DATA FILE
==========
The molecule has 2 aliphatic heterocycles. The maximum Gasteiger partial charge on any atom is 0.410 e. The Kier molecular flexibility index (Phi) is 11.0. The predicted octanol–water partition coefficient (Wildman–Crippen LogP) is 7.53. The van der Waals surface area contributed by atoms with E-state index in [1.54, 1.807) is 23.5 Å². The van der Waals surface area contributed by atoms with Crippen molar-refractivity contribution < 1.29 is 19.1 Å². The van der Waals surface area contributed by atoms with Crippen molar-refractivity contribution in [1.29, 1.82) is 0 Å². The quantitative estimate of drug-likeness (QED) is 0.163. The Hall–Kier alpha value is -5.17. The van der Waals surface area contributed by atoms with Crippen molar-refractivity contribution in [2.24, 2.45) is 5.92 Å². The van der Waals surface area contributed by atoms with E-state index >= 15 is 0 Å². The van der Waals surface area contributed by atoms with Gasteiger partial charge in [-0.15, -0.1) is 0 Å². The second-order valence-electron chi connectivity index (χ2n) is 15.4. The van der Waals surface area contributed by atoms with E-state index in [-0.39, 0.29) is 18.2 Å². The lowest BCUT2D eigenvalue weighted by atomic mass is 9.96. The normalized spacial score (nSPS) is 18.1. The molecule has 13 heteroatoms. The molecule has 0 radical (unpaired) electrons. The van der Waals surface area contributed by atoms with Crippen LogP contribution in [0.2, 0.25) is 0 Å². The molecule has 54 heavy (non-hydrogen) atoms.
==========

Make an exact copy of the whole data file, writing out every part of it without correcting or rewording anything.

The molecule has 2 aliphatic heterocycles. The maximum Gasteiger partial charge on any atom is 0.410 e. The Kier molecular flexibility index (Phi) is 11.0. The predicted octanol–water partition coefficient (Wildman–Crippen LogP) is 7.53. The van der Waals surface area contributed by atoms with E-state index in [1.54, 1.807) is 23.5 Å². The van der Waals surface area contributed by atoms with Crippen molar-refractivity contribution < 1.29 is 19.1 Å². The van der Waals surface area contributed by atoms with Crippen molar-refractivity contribution in [1.29, 1.82) is 0 Å². The quantitative estimate of drug-likeness (QED) is 0.163. The Hall–Kier alpha value is -5.17. The van der Waals surface area contributed by atoms with Crippen molar-refractivity contribution in [2.24, 2.45) is 5.92 Å². The van der Waals surface area contributed by atoms with E-state index >= 15 is 0 Å². The van der Waals surface area contributed by atoms with Gasteiger partial charge in [-0.15, -0.1) is 0 Å². The second-order valence-electron chi connectivity index (χ2n) is 15.4. The van der Waals surface area contributed by atoms with E-state index in [-0.39, 0.29) is 18.2 Å². The lowest BCUT2D eigenvalue weighted by atomic mass is 9.96. The normalized spacial score (nSPS) is 18.1. The molecule has 13 heteroatoms. The molecule has 0 radical (unpaired) electrons. The van der Waals surface area contributed by atoms with Crippen LogP contribution in [0.2, 0.25) is 0 Å². The molecule has 54 heavy (non-hydrogen) atoms.